A decade ago, the recreational-vehicle industry was sipping fumes, its factories and salesrooms devastated by the double whammy of $4-a-gallon gasoline and the Great Recession. But, according to a Chief Executive magazine report, today RV makers are enjoying a robust multi-year recovery in their industry, and last year sold more than 500,000 units for the first time.
Even more important, during its comeback the industry learned some lessons that will keep such a calamity from occurring again, says Bob Martin, CEO of the largest RV maker, Thor Industries Inc. — lessons from which chiefs in other industries could learn as well.
Two of the main learnings for CEOs: diversify your product line and customer base, and reduce your vulnerabilities to important external factors.
A decade ago, the recreational vehicle industry was sipping fumes, its factories and salesrooms devastated by the double whammy of $4-a-gallon gasoline and the Great Recession. But today, RV makers are enjoying a robust multiyear recovery in their industry.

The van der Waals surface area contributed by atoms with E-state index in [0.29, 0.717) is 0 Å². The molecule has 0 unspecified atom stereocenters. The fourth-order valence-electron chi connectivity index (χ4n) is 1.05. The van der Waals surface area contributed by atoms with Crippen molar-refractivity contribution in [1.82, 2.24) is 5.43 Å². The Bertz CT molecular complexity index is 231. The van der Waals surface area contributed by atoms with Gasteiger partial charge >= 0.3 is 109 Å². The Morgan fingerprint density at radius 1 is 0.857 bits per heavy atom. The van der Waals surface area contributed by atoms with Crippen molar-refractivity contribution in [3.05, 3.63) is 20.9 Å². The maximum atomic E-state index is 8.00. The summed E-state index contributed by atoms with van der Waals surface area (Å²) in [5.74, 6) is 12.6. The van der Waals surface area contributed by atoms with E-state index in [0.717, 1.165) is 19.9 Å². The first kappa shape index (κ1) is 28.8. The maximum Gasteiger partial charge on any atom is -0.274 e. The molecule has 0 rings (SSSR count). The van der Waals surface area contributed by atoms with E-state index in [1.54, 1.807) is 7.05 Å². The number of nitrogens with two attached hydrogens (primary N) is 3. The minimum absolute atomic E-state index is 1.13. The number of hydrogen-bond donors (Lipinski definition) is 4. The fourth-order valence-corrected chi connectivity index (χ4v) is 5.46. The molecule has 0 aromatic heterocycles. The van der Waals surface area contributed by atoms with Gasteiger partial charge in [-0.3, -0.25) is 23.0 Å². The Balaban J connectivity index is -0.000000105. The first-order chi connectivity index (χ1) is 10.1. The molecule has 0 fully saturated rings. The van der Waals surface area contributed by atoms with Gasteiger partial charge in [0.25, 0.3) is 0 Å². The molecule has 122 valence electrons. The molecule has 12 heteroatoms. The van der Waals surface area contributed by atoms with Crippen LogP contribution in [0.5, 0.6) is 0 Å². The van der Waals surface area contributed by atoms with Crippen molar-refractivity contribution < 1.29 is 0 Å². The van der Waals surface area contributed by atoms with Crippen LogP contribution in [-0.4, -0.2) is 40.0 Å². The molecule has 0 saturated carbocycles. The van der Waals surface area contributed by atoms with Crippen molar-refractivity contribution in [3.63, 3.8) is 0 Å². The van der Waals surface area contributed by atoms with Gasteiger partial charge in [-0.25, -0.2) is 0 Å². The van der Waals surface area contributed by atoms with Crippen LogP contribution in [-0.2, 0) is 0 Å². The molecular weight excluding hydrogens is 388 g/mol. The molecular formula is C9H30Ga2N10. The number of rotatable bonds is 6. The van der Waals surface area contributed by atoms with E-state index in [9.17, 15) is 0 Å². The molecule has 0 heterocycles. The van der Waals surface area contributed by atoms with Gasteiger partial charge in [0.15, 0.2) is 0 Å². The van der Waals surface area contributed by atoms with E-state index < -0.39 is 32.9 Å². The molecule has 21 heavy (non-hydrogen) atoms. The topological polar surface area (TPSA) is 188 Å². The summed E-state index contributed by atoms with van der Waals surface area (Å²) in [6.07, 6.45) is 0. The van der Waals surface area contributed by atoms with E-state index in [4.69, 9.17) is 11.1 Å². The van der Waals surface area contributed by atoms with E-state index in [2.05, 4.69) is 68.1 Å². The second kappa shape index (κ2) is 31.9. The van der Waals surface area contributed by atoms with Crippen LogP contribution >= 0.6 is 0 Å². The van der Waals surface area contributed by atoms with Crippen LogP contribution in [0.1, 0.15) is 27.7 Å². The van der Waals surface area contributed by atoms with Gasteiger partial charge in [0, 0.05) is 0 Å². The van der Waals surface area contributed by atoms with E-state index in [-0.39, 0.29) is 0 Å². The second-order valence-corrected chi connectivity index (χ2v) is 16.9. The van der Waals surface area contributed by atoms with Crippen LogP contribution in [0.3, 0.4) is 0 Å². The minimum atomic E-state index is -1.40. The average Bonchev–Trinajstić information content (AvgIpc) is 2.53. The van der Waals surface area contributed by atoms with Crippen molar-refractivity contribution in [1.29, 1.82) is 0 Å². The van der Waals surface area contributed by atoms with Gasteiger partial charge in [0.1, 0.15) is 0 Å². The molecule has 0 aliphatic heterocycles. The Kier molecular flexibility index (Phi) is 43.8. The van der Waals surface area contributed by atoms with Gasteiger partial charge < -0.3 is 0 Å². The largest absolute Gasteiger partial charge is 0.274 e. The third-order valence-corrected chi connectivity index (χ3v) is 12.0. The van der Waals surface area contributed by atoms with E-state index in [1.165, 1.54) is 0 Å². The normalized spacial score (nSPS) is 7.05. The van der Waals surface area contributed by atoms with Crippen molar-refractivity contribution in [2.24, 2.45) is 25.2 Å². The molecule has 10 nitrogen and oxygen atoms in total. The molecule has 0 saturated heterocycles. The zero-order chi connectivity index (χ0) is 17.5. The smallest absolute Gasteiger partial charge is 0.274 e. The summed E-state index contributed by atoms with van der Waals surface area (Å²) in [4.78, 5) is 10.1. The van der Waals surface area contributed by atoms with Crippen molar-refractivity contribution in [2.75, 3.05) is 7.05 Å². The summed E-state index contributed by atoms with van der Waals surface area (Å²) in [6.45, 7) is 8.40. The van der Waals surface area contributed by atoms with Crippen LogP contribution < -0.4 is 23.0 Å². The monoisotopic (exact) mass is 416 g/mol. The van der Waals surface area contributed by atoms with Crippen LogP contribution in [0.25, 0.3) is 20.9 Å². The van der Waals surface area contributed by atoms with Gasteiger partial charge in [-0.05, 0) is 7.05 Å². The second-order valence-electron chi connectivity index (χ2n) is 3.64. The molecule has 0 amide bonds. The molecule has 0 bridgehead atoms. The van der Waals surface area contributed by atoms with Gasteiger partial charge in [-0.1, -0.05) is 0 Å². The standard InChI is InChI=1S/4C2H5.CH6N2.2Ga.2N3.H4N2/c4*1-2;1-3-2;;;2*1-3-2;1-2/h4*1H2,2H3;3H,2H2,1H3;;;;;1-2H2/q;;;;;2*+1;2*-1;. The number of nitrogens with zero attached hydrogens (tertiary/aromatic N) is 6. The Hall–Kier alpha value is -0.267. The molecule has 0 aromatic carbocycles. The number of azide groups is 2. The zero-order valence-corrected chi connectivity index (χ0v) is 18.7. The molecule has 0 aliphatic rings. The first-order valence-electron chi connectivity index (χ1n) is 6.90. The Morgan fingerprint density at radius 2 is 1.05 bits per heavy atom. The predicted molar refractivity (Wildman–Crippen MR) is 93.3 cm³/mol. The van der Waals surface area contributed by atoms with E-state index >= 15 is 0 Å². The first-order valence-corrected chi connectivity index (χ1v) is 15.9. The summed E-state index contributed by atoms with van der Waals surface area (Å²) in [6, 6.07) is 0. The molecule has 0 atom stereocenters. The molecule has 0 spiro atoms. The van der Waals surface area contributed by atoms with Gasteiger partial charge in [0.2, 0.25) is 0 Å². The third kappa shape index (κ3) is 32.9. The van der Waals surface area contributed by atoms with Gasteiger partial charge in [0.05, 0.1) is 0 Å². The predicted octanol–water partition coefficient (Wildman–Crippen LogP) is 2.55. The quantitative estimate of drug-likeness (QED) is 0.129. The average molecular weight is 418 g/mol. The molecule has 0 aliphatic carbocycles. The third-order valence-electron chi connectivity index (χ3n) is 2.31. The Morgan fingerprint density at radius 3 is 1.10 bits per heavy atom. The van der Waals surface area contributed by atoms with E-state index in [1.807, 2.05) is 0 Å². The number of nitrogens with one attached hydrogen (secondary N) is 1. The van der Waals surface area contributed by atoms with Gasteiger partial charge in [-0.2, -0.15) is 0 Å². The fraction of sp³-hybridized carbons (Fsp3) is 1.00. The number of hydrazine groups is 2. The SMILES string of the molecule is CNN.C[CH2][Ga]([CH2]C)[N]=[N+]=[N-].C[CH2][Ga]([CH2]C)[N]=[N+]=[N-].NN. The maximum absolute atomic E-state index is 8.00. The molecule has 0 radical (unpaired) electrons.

Elkhart, Ind.-based Thor is the world’s largest RV maker. Sales surged to $7.2 billion in fiscal 2017 from $4.6 billion a year earlier and rose by 12% in the third quarter of fiscal 2018. Thor’s consolidated RV backlog is $2 billion.
Baby Boomers were the main target for Thor and its competitors when the recession began in 2008, and today that generation still represents a huge cohort of RV buyers. But the industry’s focus has shifted to the Millennial generation and to providing those coming-of-age buyers with a proliferation of vehicle types and price points that can find a fit with nearly any of the huge variety of lifestyles experienced by Generation Y.
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